Academic journal article Journal of Cultural Geography

Burgers for Britain: A Cultural Geography of McDonald's UK

Academic journal article Journal of Cultural Geography

Burgers for Britain: A Cultural Geography of McDonald's UK

Article excerpt

The geography of food has recently come out of the pantry.--Richard Pillsbury, No Foreign Food.

ABSTRACT. McDonald's restaurants, which are often described as a unilateral symbol of American imperialism, have been a presence in British high streets since the 1970s. In fact, the official company history says that McDonald's does not modify its way of doing business to adapt to foreign cultures, but changes local cultures to meet its own needs. How successful has this approach been in Britain, which has a "special relationship" with the United States? Using a variety of sources, this study examines the material landscape of McDonald's, first in the United States and then in the United Kingdom. This paper summarizes the growth and development of the company from the 1970s to the early twenty-first century, and then focuses on the exteriors, interiors and restaurant menus of McDonald's UK. The creation of a two-tiered system of restaurant exteriors and interiors is discussed. Although the chain now has over a thousand outlets in Britain and is a familiar part of the British downtown streetscape, it is still strongly identified with the Americanization of Britain.


Tourists walking up London's Charing Cross Road in summer 2003 could see a book with a familiar logo prominently displayed in a Muslim bookshop window. The cover of this book, Globalization, Americanization and the British Muslim Identity, showed children in Muslim dress standing across from a McDonald's restaurant. The children were part of a black and white photograph, but the McDonald's sign was in color, drawing the reader's eye toward its well known red and gold design (Ameli 2002). Today McDonald's is an easily invoked metaphor for America's expanding global influence (see for example Kincheloe 2002 and Schlosser 2002). The terms "McWorld" and "McDonaldization" express this Americanization of global culture (Barber 2001; Inglehart and Baker 2002; Ritzer 2000; Ritzer 2002). Since 1986, The Economist has published an annual "Big Mac Index" based on the theory of purchasing power parity.

This interest in McDonald's reflects the company's global reach. By 2001 McDonald's total sales reached $40 billion, with 28,700 outlets in 120 countries (The Times, February 1, 2001). Globalization, however, does not mean complete homogenization. While McDonald's has been described as "erasing the differences between this place and that place" (Smart 1994, 172), if one looks more closely, it is clear that the famous golden arches represent different things in different places. (1)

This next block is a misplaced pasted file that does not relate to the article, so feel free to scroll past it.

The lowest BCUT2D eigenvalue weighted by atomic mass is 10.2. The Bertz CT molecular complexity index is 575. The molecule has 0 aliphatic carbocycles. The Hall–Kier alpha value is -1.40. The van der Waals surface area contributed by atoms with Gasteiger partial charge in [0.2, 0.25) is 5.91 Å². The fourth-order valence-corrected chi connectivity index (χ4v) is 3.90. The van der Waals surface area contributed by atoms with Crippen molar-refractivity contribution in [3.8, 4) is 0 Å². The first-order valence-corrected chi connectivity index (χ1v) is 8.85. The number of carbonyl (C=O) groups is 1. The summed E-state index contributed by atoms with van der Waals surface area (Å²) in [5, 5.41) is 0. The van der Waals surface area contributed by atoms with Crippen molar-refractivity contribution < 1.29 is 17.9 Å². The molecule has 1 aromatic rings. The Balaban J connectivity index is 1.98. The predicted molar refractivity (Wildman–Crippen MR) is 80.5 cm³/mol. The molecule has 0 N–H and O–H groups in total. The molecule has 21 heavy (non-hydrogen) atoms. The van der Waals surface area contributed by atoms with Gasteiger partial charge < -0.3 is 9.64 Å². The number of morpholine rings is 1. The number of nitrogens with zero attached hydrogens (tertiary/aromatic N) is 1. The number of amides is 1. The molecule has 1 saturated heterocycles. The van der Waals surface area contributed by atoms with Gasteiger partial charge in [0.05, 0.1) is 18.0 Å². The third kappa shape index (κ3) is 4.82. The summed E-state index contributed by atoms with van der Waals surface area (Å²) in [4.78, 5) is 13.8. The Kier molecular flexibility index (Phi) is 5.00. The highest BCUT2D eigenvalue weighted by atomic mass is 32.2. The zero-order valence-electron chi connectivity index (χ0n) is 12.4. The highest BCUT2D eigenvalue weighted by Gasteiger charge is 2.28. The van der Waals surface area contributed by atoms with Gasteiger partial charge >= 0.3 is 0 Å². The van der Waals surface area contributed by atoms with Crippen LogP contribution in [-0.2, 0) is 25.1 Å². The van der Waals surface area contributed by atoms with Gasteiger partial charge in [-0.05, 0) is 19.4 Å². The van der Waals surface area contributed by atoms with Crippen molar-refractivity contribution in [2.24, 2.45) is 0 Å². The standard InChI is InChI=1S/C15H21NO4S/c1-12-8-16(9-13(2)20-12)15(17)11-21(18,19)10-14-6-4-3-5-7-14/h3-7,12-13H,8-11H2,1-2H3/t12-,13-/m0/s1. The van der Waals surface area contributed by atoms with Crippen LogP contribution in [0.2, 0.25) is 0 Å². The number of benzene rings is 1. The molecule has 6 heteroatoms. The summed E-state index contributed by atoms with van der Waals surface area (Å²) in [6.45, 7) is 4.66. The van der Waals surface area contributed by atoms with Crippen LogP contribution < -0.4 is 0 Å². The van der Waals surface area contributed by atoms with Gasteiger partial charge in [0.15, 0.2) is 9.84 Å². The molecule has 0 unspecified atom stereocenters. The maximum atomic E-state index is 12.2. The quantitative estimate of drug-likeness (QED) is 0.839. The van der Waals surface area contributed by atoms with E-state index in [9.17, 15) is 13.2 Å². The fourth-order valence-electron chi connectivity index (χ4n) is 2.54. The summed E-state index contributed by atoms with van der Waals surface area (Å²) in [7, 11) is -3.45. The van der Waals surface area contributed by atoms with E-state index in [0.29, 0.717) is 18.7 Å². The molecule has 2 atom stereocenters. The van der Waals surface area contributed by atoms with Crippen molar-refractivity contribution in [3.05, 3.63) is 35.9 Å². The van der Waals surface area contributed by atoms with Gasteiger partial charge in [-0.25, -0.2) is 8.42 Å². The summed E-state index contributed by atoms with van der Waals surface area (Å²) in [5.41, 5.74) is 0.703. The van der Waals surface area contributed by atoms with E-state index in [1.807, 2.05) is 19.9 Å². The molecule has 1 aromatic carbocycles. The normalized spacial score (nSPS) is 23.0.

Despite all of these interpretations, one common theme is the challenge posed by McDonald's and by other multinationals to national and cultural identity, a topic that is also a popular research area in cultural geography today (see for example Mitchell 2000). As Don Mitchell suggests, nation, nationalism, and cultural identity are never anywhere fixed but are always contested (Mitchell 2000). Indeed, the proliferation of American-based fast food restaurants outside the United States has a multitude of effects, far too many to discuss in one brief paper. The focus here is upon the development, growth and diffusion of McDonald's restaurants in the United Kingdom, and the material culture created by McDonald's as exemplified in its buildings and menus. Structures are traditionally used in cultural geography to decipher cultural trends and patterns, and recently food and its consumption have also been a source of study (see for example Bell and Valentine 1997), including studies on the cultural landscapes of food. Why focus upon McDonald's UK? First, because American culture itself, according to Zelinsky, is derived "in all essentials from that of Northwest Europe and most particularly, of Great Britain" (Zelinsky 1992, 5). For much of American history, large sections of the American elite and middle classes have copied or modified British styles in literature, domestic architecture, men's fashion, and garden design (see for example Tunnard and Reed 1955; Furnas 1969). …

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